dc.identifier.citationCook, E., Randhawa, G., Guppy, A., Chater, A., Pang, D. Large, S. (2016) 'The impact of location of the uptake of telephone based healthcare', International Journal of Emerging Technology and Advanced Engineering, 6 (6), pp.39-47.en
dc.identifier.urihttp://hdl.handle.net/10547/622308-
dc.description.abstractTelephone healthcare systems have been put forward as a key strategy to overcome geographical disadvantage, however, evidence has suggested that usage decreases with increasing rurality. This research aimed to identify geographical high and low areas of usage of NHS Direct, a leading telephone healthcare provider worldwide to determine if usage is influenced by rurality. National call data was collected (January, 2011) from the NHS Direct Clinical Assessment System for all 0845 4647 calls in England, UK (N=360,137). Data extracted for analysis included; unit postcode of patient, type of call, date of call, time of call and final disposition. Calls were mapped using GIS mapping software using full postcode, aggregated by population estimate by local authority to determine confidence intervals across two thresholds by call rate. Uptake rate Output Area Classification (OAC) group profiles was performed using the chi-square goodness of fit. The majority of calls were ‘symptomatic’ (N=280,055; 74.8%) i.e. calls that were triaged by an expert nurse, with the remaining 25.2% of calls health/ medicine information only (N=94,430). NHS Direct were able to manage through self-care advice and health information 43.5 of all calls made (N=99,367) with no onward referral needed. Geographical pattern of calls were highest for more urbanised areas with significant higher call usage found in larger cities. Lower observed usage was found in areas that are more rural of which were characterised by above average older populations. This was supported by geo-segmentation, which highlighted that rural and older communities had the lowest expected uptake rate. There is a variation of usage of NHS Direct relating to rurality, which suggests that this type of service has not been successful in reducing accessible barriers. However, geographical variations are likely to be influenced by age. There is a need for exploratory to determine the underlying factors that contribute to variation in uptake of these services particularly older people who reside in rural communities. This will have worldwide implications as to how telephone based healthcare is introduced.en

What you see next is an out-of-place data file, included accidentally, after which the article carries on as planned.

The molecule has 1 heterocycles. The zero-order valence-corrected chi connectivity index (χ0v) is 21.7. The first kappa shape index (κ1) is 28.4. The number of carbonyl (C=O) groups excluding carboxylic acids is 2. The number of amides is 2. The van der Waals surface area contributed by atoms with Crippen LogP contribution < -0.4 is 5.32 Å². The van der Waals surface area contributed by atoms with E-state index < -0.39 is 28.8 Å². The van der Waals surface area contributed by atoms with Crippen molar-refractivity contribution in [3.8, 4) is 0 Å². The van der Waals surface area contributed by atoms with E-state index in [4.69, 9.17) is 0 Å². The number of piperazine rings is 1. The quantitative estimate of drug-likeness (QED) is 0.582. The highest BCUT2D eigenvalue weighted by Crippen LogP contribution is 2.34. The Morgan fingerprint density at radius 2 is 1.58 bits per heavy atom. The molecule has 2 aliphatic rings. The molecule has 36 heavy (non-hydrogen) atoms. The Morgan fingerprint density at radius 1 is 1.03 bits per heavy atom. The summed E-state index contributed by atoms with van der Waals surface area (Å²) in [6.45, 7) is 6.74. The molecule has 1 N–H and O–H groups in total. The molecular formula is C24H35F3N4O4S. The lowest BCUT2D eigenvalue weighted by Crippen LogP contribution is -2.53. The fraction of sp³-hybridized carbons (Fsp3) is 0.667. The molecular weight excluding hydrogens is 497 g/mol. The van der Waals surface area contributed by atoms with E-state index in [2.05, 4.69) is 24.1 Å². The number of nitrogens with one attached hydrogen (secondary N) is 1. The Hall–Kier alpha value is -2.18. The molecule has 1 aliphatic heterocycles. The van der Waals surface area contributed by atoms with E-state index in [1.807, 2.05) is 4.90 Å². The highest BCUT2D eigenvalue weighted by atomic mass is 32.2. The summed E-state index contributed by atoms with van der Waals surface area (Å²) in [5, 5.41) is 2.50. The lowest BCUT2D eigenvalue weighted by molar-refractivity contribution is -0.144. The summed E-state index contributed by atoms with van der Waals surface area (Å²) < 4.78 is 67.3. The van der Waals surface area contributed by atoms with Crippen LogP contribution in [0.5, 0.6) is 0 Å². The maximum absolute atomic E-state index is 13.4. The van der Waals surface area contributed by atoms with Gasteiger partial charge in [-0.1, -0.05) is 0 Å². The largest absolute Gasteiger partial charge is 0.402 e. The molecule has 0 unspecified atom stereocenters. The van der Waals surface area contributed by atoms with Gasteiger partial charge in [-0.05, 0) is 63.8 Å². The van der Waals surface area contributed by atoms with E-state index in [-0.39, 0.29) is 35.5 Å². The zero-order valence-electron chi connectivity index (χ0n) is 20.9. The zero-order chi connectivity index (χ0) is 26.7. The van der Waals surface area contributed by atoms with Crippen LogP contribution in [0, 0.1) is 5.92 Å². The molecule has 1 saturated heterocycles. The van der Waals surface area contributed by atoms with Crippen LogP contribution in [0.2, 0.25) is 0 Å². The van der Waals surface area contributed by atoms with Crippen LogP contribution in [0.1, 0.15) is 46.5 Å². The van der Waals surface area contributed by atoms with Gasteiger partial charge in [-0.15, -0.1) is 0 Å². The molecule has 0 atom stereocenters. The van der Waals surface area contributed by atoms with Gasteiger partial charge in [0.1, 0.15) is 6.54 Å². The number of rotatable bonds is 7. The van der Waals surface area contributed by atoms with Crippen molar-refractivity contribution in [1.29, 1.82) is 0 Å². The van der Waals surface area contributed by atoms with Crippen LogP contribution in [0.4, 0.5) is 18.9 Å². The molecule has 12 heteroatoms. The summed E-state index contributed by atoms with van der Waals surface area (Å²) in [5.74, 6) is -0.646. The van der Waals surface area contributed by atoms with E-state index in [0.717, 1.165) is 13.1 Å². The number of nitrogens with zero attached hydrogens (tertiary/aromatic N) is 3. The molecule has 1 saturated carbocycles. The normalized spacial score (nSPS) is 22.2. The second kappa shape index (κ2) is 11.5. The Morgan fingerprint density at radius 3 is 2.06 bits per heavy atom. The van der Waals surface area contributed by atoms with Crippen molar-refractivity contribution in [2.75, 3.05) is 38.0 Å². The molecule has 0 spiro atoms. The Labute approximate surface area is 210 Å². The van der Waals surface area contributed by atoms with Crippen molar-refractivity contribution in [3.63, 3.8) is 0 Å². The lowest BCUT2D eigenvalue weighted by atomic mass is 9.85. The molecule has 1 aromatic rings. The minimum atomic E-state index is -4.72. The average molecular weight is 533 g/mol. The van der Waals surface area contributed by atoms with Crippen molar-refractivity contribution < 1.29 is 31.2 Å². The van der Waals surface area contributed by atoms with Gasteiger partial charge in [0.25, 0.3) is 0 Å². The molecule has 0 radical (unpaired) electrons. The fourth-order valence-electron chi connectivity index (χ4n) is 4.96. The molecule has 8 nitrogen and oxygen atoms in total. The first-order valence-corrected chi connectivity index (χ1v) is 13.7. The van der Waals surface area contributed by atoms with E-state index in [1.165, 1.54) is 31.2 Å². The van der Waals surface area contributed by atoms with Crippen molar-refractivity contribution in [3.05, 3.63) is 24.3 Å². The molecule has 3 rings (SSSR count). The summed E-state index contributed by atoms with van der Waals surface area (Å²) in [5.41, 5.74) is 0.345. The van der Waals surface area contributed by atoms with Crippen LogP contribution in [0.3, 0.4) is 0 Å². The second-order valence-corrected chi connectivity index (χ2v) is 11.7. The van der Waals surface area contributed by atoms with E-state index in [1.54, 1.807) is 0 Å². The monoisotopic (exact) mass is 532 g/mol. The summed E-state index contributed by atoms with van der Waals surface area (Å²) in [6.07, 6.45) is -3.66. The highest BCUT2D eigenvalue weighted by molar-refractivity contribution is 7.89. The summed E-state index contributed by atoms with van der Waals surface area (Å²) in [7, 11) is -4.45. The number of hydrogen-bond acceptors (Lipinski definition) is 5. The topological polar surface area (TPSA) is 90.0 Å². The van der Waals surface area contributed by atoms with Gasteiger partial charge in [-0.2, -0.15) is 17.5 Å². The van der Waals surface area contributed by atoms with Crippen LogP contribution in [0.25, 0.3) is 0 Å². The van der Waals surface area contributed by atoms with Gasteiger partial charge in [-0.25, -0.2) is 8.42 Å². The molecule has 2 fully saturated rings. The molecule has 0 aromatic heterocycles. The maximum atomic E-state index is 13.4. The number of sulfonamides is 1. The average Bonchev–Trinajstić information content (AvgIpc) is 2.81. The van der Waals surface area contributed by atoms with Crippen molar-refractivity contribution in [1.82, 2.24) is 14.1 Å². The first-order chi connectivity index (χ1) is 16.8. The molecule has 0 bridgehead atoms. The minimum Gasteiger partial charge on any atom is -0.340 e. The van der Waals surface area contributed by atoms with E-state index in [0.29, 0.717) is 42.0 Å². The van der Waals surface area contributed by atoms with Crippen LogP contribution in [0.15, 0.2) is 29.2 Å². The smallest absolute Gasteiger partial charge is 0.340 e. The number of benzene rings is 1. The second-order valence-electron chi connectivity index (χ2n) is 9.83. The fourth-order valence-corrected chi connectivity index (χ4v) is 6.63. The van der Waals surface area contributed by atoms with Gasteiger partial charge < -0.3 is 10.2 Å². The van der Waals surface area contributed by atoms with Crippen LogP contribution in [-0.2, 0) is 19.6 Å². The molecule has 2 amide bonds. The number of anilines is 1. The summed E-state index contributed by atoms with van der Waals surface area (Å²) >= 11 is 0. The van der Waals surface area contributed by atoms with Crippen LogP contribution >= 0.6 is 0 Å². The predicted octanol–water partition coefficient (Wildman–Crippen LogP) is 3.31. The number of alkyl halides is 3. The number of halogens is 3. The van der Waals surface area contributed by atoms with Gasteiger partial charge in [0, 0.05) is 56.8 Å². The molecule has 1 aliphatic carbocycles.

dc.language.isoenen
dc.relation.urlhttp://www.ijetae.com/files/Volume6Issue6/IJETAE_0616_05.pdfen
dc.rights.urihttp://creativecommons.org/licenses/by-nc-nd/4.0/*
dc.subjecthealthen
dc.subjectNHS Directen
dc.subjecttelephone based healthcareen
dc.subjectL431 Health Policyen
dc.titleThe impact of location of the uptake of telephone based healthcareen
dc.typeArticleen
dc.contributor.departmentUniversity of Bedfordshireen
dc.contributor.departmentPublic Health Englanden
dc.identifier.journalInternational Journal of Emerging Technology and Advanced Engineeringen
dc.date.updated2017-10-24T11:29:05Z-
dc.description.noteEmailed publisher - "One of our researchers has submitted an article (http://www.ijetae.com/files/Volume6Issue6/IJETAE_0616_05.pdf) to our institutional repository, in compliance with the UK’s HEFCE open access policy. I can’t find any information on your website as to whether that is permissible or not; if it isn’t, please let us know and we will take it down." RVO 24/10/17-